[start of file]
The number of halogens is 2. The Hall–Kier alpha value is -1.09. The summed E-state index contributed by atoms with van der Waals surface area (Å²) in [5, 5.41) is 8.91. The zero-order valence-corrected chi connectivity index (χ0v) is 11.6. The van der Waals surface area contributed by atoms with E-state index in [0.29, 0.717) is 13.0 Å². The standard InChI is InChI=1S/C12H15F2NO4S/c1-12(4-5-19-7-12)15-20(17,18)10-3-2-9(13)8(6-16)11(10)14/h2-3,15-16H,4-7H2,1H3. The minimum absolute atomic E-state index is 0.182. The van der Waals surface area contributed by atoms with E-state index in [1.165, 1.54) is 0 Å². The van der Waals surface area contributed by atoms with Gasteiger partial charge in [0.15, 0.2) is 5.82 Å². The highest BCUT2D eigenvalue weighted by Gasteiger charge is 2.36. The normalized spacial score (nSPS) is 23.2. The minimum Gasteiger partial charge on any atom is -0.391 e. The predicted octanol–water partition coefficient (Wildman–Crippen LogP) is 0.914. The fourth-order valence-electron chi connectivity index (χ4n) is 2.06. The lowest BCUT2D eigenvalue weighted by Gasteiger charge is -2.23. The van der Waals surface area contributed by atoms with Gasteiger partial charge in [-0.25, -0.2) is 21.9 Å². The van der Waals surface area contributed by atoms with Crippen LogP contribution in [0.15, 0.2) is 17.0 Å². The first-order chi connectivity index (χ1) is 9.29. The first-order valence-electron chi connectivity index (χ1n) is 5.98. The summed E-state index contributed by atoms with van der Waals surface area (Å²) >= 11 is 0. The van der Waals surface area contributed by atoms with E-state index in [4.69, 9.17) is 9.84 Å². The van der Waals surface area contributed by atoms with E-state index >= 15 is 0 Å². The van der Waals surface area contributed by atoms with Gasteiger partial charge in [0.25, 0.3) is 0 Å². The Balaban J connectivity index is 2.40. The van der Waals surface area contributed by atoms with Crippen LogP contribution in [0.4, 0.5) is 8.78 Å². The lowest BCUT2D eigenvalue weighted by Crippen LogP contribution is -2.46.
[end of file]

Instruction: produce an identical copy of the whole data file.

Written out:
The number of halogens is 2. The Hall–Kier alpha value is -1.09. The summed E-state index contributed by atoms with van der Waals surface area (Å²) in [5, 5.41) is 8.91. The zero-order valence-corrected chi connectivity index (χ0v) is 11.6. The van der Waals surface area contributed by atoms with E-state index in [0.29, 0.717) is 13.0 Å². The standard InChI is InChI=1S/C12H15F2NO4S/c1-12(4-5-19-7-12)15-20(17,18)10-3-2-9(13)8(6-16)11(10)14/h2-3,15-16H,4-7H2,1H3. The minimum absolute atomic E-state index is 0.182. The van der Waals surface area contributed by atoms with E-state index in [1.165, 1.54) is 0 Å². The van der Waals surface area contributed by atoms with Gasteiger partial charge in [0.15, 0.2) is 5.82 Å². The highest BCUT2D eigenvalue weighted by Gasteiger charge is 2.36. The normalized spacial score (nSPS) is 23.2. The minimum Gasteiger partial charge on any atom is -0.391 e. The predicted octanol–water partition coefficient (Wildman–Crippen LogP) is 0.914. The fourth-order valence-electron chi connectivity index (χ4n) is 2.06. The lowest BCUT2D eigenvalue weighted by Gasteiger charge is -2.23. The van der Waals surface area contributed by atoms with Gasteiger partial charge in [-0.25, -0.2) is 21.9 Å². The van der Waals surface area contributed by atoms with Crippen LogP contribution in [0.15, 0.2) is 17.0 Å². The first-order chi connectivity index (χ1) is 9.29. The first-order valence-electron chi connectivity index (χ1n) is 5.98. The summed E-state index contributed by atoms with van der Waals surface area (Å²) >= 11 is 0. The van der Waals surface area contributed by atoms with E-state index in [4.69, 9.17) is 9.84 Å². The van der Waals surface area contributed by atoms with E-state index >= 15 is 0 Å². The van der Waals surface area contributed by atoms with Gasteiger partial charge in [0.25, 0.3) is 0 Å². The Balaban J connectivity index is 2.40. The van der Waals surface area contributed by atoms with Crippen LogP contribution in [0.4, 0.5) is 8.78 Å². The lowest BCUT2D eigenvalue weighted by Crippen LogP contribution is -2.46.